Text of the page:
Otherwise the car is truly a joy to drive. Plenty quick and handles great. Quiet and composed on the freeway. Very comfortable interior.

My one way commute is 19 miles of mostly 70 MPH freeway. Real world range is around 70 miles with a mostly freeway cycle.

I just got my home charger installed today. Coulomb / ChargePoint CT500 installed by Solar City. I also have charging stations at work.

Already applied for the stickers and CA $2500 rebate.

· · 2 years ago

@ Jim B. FFE

Glad to see that you enjoy driving it.
Mine is overdue (built 4 weeks ago, delivery yet to be scheduled) but we are looking forward to driving without gasoline.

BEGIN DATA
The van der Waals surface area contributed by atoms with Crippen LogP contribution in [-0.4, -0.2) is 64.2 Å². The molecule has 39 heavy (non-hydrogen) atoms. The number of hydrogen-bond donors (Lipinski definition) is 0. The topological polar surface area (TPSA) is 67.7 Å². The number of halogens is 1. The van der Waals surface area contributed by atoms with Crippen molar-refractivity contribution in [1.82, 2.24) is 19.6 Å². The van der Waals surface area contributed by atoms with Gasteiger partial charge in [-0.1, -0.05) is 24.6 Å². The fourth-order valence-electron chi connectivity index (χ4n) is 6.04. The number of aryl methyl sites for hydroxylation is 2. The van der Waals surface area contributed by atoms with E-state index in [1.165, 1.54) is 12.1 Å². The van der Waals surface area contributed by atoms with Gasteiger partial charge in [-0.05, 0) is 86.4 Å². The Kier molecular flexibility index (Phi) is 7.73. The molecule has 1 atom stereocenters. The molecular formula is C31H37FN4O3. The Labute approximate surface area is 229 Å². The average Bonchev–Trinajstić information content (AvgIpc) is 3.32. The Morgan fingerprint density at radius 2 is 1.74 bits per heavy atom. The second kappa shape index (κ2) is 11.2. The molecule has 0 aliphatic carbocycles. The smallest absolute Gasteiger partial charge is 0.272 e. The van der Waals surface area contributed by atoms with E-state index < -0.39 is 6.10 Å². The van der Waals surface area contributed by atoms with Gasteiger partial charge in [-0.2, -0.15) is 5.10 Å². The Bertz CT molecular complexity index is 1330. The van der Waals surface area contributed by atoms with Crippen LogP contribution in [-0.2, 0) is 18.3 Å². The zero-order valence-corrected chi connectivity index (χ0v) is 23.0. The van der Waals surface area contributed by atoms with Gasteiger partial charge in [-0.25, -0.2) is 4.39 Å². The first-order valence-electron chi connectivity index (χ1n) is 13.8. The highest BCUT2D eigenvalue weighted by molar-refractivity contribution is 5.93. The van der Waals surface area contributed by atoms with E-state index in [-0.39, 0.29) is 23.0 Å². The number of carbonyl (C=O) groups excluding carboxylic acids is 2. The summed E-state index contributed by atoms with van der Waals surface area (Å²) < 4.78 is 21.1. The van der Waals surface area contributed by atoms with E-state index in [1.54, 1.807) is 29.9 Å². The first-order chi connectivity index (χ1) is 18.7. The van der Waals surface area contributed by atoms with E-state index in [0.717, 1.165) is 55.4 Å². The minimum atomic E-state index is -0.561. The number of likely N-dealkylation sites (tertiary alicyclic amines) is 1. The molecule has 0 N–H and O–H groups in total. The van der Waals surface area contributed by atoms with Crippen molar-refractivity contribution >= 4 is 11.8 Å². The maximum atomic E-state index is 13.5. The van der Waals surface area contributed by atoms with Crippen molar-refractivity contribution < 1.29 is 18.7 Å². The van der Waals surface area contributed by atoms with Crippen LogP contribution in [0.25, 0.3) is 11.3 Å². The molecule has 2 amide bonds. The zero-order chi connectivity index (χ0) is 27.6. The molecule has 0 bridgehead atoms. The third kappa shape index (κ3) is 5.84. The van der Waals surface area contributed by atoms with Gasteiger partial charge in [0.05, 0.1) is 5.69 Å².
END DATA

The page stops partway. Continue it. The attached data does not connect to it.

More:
Charging:
Please share your observations about ChargePoint. I see public charging stations around here (San Francisco Bay Area), many currently free beyond cost of parking in some cases, but nearly all require use of a ChargePoint card.
Easy to get such a card?
OK, or problems with it?

· · 2 years ago

@ Jim B. FFE

I'm at 4 weeks and 1300 miles and really enjoying it as well. I've got no other workarounds for the Vent feature other than what you suggested and that seems easy enough for me to understand. My range with conservative driving is likely 70-80 although I don't seem to get it past 65 miles.

I installed my Level 2 charger (Schneider model from Home Depot) and boy what a difference! 55 mile recharge went from 13-14 hours to 2.5 hours. Will apply for stickers and rebate this weekend.

@ Jim T